Mr. Walling is the first man in Oregon who commenced the work of lithographing, and to him is due the impetus given to that branch of the business now so largely carried on by him. His facilities for this work are superior to any possessed by any other firm on the North Pacific Coast, and his prices are much lower than even San Francisco rates for the same class of work. As a man of business integrity Mr. Walling stands high and is esteemed among his many acquaintances for his excellent social qualities as well as for his straightforward manner of doing business. We are only glad to see such men prosper. The next time the reader has any printing to be done, go and see Mr. Walling about it.
Oregonian, Portland, January 1, 1884, page 9


    B. F. Alley, lately of California, arrived this week and will assist Mr. Lang in the compilation of Walling's history of Southern Oregon.
"Personal Mention," Democratic Times, Jacksonville, January 4, 1884, page 3


    A. G. Walling arrived from Portland yesterday and is directing the work on his new book. His wife died at her home Dec. 24th.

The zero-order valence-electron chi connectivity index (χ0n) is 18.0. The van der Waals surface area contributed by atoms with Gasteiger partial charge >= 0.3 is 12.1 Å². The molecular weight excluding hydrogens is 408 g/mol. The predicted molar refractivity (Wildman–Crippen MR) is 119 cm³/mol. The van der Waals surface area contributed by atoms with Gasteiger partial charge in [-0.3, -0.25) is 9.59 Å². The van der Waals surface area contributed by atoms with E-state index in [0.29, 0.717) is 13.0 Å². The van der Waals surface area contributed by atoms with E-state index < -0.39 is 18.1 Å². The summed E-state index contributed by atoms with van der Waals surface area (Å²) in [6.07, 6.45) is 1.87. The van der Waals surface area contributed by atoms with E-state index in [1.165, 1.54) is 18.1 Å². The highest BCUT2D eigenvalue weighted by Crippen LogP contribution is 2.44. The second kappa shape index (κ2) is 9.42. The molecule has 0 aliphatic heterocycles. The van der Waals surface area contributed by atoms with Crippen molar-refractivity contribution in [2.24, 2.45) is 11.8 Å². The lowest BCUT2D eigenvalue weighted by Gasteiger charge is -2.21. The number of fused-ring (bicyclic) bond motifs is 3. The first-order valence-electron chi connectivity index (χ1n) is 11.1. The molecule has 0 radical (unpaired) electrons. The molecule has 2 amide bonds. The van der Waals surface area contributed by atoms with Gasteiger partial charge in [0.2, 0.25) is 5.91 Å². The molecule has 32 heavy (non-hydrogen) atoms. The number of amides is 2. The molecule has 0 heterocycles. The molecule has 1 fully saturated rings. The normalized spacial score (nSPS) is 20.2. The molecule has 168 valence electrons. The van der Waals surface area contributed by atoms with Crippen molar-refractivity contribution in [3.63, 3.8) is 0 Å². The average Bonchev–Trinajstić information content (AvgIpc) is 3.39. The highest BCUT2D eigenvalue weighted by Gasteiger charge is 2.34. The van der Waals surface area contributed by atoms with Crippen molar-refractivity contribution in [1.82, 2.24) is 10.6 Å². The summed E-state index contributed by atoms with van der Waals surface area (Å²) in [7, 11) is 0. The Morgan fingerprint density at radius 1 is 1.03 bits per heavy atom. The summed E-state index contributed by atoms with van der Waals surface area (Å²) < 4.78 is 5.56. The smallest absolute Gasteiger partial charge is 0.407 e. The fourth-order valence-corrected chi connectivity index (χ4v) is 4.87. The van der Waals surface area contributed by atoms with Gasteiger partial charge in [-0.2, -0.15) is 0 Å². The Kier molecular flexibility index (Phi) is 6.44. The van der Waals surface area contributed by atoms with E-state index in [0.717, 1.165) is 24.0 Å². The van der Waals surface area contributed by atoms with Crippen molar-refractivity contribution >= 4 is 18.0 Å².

"Local Items," Oregon Sentinel, Jacksonville, January 12, 1884, page 3


   
WALLING'S HISTORY.--Mr. A. G. Walling, who is engaged in preparing a history of Southern Oregon, made us a pleasant call this week and left with us a steel engraving of Gen. Lane, which is to grace the pages of the work, with a biography of the General, showing the relation he sustained to the early settlement and development of Oregon. The engraving is taken from a portrait at the time the General was a candidate for Vice President of the United States, and will be familiar to the old pioneers who knew him in the days of his greatest manhood, when the laurels of victory, won on the plains of Mexico, were fresh on his brow. Mr. Walling proceeded south into Jackson County, to look after the progress of his work.